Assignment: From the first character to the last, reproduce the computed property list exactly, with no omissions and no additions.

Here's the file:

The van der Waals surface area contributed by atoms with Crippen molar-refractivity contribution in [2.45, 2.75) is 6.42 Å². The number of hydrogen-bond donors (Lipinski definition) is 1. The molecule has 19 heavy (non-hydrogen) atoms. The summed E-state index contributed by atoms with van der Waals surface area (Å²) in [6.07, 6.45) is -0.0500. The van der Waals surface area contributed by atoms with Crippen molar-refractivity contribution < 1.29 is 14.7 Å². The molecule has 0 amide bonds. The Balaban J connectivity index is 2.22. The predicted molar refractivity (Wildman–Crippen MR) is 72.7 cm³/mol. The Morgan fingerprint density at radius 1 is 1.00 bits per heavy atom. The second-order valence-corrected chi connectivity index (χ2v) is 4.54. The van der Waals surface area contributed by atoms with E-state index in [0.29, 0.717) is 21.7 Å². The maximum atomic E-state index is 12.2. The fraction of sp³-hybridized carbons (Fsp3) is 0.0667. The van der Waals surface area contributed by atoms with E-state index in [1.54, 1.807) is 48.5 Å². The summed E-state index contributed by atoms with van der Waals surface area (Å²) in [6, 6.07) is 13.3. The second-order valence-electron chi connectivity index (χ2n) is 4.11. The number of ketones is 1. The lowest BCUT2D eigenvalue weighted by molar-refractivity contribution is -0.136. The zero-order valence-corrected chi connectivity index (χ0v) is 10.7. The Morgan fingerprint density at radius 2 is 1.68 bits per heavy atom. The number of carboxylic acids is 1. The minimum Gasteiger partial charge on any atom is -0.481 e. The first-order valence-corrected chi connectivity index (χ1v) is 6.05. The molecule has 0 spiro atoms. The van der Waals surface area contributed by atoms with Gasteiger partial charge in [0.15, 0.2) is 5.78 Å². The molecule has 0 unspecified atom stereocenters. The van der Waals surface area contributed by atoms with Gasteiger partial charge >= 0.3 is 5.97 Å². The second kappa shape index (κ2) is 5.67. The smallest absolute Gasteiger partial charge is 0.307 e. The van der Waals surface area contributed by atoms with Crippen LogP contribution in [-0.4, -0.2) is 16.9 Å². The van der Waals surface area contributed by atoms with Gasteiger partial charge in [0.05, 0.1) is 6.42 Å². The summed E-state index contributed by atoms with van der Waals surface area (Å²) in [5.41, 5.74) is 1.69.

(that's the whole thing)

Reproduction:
The van der Waals surface area contributed by atoms with Crippen molar-refractivity contribution in [2.45, 2.75) is 6.42 Å². The number of hydrogen-bond donors (Lipinski definition) is 1. The molecule has 19 heavy (non-hydrogen) atoms. The summed E-state index contributed by atoms with van der Waals surface area (Å²) in [6.07, 6.45) is -0.0500. The van der Waals surface area contributed by atoms with Crippen molar-refractivity contribution < 1.29 is 14.7 Å². The molecule has 0 amide bonds. The Balaban J connectivity index is 2.22. The predicted molar refractivity (Wildman–Crippen MR) is 72.7 cm³/mol. The Morgan fingerprint density at radius 1 is 1.00 bits per heavy atom. The second-order valence-corrected chi connectivity index (χ2v) is 4.54. The van der Waals surface area contributed by atoms with E-state index in [0.29, 0.717) is 21.7 Å². The maximum atomic E-state index is 12.2. The fraction of sp³-hybridized carbons (Fsp3) is 0.0667. The van der Waals surface area contributed by atoms with E-state index in [1.54, 1.807) is 48.5 Å². The summed E-state index contributed by atoms with van der Waals surface area (Å²) in [6, 6.07) is 13.3. The second-order valence-electron chi connectivity index (χ2n) is 4.11. The number of ketones is 1. The lowest BCUT2D eigenvalue weighted by molar-refractivity contribution is -0.136. The zero-order valence-corrected chi connectivity index (χ0v) is 10.7. The Morgan fingerprint density at radius 2 is 1.68 bits per heavy atom. The number of carboxylic acids is 1. The minimum Gasteiger partial charge on any atom is -0.481 e. The first-order valence-corrected chi connectivity index (χ1v) is 6.05. The molecule has 0 spiro atoms. The van der Waals surface area contributed by atoms with Gasteiger partial charge in [0.15, 0.2) is 5.78 Å². The molecule has 0 unspecified atom stereocenters. The van der Waals surface area contributed by atoms with Gasteiger partial charge >= 0.3 is 5.97 Å². The second kappa shape index (κ2) is 5.67. The smallest absolute Gasteiger partial charge is 0.307 e. The van der Waals surface area contributed by atoms with Crippen LogP contribution in [-0.4, -0.2) is 16.9 Å². The van der Waals surface area contributed by atoms with Gasteiger partial charge in [0.05, 0.1) is 6.42 Å². The summed E-state index contributed by atoms with van der Waals surface area (Å²) in [5.41, 5.74) is 1.69.